Officials break ground on new Greenpoint Library, education center
by Benjamin Fang
Oct 24, 2017 | 4902 views | 1 1 comments | 94 94 recommendations | email to a friend | print
In 18 months, the residents of Greenpoint will finally get their new and improved library and environmental education center.

On Monday afternoon, elected officials joined library leaders, community members and students from PS 34 to break ground on the project at 107 Norman Avenue. The $15 million facility, which includes a $5 million grant from the Greenpoint Community Environmental Fund (GCEF), is expected to open by mid-2019.

Linda Johnson, president and CEO of Brooklyn Public Library, said a library is no longer just a place to check out books. Parents bring their children for story time, members of the Polish community gather for cultural programs, and environmental activists convene to help the neighborhood thrive.

“Our local libraries are at their very best when they reflect the neighborhoods around them,” she said. “Today, we honor the legacy of the library and we begin a new chapter.”

She noted that a library has existed in Greenpoint for 111 years. The site that was just demolished was erected in the 1970s, but had not received a major overhaul in decades.

“The one-story library was outdated and too small to meet the many diverse needs of this community,” Johnson said.

Last year, more than 17,000 people attended programs at the branch. However, the only meeting room in the space was designed to fit only 25 people.

The new library will be 14,000 square feet, double the size of the old library. Library patrons will be able to work, study and meet in both indoor and outdoor spaces, including a green roof that will be used for gardening and educational programs.

The building will also have a lighter impact on the environment and cost less to maintain. Johnson said the facility will reduce energy use by 80 percent and water use by 50,000 gallons.

Inside the facility, collaborating with local organizations, the library is expected to host 300 hours of programs specifically related to the environment. Librarians and community partners will create exhibitions documenting the history and resiliency of the neighborhood.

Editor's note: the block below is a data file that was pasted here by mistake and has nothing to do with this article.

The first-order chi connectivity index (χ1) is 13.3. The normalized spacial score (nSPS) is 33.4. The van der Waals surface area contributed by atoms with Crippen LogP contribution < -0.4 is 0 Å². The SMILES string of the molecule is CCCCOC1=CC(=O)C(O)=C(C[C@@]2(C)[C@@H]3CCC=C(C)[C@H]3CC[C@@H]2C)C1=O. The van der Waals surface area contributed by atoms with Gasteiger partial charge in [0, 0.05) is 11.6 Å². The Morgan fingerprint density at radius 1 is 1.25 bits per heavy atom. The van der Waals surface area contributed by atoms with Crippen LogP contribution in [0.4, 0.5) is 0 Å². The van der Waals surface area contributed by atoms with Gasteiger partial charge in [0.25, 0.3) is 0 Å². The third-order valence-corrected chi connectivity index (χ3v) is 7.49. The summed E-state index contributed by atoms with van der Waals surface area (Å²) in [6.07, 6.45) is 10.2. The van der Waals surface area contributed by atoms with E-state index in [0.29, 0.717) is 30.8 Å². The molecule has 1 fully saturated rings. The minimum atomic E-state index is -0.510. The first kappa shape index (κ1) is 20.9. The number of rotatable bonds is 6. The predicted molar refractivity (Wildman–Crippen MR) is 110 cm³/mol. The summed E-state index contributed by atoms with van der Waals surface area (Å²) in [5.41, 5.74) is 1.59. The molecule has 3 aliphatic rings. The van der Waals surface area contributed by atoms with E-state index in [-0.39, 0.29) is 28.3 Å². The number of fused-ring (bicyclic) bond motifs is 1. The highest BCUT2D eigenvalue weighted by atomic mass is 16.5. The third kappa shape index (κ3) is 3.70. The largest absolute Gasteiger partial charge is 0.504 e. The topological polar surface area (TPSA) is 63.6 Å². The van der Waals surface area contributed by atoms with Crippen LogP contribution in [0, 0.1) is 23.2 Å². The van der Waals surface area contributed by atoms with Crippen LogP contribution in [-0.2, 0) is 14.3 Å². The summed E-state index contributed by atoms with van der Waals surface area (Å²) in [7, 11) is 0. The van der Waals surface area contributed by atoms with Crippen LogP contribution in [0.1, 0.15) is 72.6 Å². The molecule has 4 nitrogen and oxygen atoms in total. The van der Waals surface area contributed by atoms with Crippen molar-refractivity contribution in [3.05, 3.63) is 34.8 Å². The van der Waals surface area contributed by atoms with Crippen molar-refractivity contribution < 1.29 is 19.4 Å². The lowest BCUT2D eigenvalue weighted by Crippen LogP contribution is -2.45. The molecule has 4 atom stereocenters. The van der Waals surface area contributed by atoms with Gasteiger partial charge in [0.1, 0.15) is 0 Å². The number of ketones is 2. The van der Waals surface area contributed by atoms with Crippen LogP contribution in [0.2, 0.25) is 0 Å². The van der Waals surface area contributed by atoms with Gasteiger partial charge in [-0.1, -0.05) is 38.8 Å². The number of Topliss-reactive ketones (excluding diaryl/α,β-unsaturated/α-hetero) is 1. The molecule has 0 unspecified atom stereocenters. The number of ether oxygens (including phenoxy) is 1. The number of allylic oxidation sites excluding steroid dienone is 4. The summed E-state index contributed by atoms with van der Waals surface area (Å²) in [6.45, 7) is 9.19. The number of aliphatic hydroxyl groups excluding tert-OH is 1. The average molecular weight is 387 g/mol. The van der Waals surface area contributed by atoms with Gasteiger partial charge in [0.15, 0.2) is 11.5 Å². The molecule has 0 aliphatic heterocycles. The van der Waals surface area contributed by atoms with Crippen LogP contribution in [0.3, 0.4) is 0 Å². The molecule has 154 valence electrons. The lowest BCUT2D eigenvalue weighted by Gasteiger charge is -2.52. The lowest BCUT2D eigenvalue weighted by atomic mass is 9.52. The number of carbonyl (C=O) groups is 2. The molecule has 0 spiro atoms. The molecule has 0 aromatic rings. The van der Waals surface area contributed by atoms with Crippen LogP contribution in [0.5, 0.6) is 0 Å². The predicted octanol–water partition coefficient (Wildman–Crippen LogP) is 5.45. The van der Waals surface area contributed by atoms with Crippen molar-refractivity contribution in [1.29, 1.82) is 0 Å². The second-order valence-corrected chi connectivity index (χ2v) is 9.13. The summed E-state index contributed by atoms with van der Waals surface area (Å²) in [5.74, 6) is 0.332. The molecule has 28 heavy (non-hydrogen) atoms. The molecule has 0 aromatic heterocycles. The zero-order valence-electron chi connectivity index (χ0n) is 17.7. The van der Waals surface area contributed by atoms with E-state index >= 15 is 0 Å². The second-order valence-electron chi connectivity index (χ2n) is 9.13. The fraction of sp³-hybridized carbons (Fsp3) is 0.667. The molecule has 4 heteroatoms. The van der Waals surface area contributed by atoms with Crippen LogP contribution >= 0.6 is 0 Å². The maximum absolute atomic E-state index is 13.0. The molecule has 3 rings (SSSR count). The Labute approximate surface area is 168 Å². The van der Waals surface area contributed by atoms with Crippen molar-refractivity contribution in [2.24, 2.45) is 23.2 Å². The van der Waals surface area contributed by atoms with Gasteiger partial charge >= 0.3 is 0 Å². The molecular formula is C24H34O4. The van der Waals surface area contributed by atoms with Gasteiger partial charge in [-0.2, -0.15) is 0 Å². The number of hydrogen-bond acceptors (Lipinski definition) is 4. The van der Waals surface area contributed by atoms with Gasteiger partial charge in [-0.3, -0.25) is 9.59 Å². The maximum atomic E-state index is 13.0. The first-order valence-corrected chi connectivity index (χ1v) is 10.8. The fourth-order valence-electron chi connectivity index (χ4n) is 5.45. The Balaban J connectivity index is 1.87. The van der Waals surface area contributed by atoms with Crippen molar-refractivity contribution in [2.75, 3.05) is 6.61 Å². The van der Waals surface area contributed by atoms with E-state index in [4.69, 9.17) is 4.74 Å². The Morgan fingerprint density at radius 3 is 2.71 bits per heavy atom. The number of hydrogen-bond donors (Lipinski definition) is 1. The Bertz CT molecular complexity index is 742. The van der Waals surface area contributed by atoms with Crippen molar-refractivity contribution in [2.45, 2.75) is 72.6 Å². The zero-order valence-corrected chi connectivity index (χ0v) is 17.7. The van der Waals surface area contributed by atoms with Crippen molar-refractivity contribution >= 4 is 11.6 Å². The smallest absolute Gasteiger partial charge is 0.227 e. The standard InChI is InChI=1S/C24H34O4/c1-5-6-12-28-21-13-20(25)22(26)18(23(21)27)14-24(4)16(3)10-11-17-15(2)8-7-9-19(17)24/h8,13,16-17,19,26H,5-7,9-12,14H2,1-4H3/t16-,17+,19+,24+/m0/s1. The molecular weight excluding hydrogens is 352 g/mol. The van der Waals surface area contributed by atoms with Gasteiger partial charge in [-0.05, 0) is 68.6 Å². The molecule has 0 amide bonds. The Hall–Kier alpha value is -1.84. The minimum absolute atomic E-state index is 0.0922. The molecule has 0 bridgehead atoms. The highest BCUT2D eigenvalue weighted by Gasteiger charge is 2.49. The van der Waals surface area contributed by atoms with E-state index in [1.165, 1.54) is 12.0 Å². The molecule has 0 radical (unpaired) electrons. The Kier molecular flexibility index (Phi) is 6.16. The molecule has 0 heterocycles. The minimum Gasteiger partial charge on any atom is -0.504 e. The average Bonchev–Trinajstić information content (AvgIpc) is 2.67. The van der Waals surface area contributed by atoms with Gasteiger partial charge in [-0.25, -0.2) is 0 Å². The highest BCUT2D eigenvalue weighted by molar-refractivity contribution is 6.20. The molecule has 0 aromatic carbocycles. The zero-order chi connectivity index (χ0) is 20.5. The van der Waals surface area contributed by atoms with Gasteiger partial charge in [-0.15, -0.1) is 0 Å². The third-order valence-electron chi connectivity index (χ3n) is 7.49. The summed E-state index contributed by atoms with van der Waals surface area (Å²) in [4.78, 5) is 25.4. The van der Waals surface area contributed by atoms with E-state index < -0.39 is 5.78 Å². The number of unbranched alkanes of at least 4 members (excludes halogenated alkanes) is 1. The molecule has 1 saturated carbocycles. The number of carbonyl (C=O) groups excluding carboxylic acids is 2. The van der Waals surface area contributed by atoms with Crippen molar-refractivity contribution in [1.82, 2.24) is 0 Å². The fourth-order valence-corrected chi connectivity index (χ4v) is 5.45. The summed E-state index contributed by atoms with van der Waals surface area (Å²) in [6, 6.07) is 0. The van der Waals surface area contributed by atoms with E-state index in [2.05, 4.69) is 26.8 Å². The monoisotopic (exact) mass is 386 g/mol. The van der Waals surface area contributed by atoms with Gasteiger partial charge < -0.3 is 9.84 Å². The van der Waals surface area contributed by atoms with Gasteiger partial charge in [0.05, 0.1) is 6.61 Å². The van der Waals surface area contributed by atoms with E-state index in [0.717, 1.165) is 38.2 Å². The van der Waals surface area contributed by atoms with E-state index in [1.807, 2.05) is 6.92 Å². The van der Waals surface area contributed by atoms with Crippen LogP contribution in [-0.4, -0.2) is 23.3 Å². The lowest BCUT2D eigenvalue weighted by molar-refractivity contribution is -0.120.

“Those green features will not only make the building more efficient,” Johnson said, “the solar panels, rain gardens and cisterns will be used as teaching tools for STEM and other educational programs, something that simply would not have been possible in the old building.

“In short, this place will be the place for environmental stewardship in Brooklyn,” she added.

GCEF was created using money obtained through a state settlement with Exxon Mobil over its massive Greenpoint oil spill. The goal of the fund, according to Peter Washburn from the state Attorney General’s office, was to “make investments in Greenpoint’s future.”

The program has now invested more than $54 million into 40 projects in the neighborhood. The $5 million contribution to the Greenpoint Library was “clearly one of our best decisions,” Washburn said.

“The environmental education center will create an important new resource for environmental awareness, education and advocacy in this community,” he said.

Assemblyman Joseph Lentol added that he was glad to share the moment with a few dozen students from PS 34, which is just across the street from the library. Many students use the library after school to read and do homework.

“These are the kids who are going to protect our environment in the future,” Lentol said. “They’re going to be learning at this library.”

Noting that Greenpoint has had its share of deterioration, Lentol said the neighborhood still has a lot of work to do to improve the environment. It will depend on the future leaders to carry that task forward.

Going back into the history of the library, Councilman Stephen Levin said the site used to be home to a Carnegie library branch, larger and more majestic than its successor. But due to disrepair and neglect, officials decided to tear it down.

“It was replaced by a nice library, no complaints about the previous building,” Levin said. “But it was not everything that it could be.”

Now that a new and larger facility will be built, Levin said he’s looking forward to bringing his eight-month-old daughter to the library when she enters school.

“I couldn’t be more excited,” he said.
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stan chaz
October 26, 2017
When they reopen it would be nice m with all the extra space, if they actually provided an adequate number of BOOKS- instead of all these bells and whistles.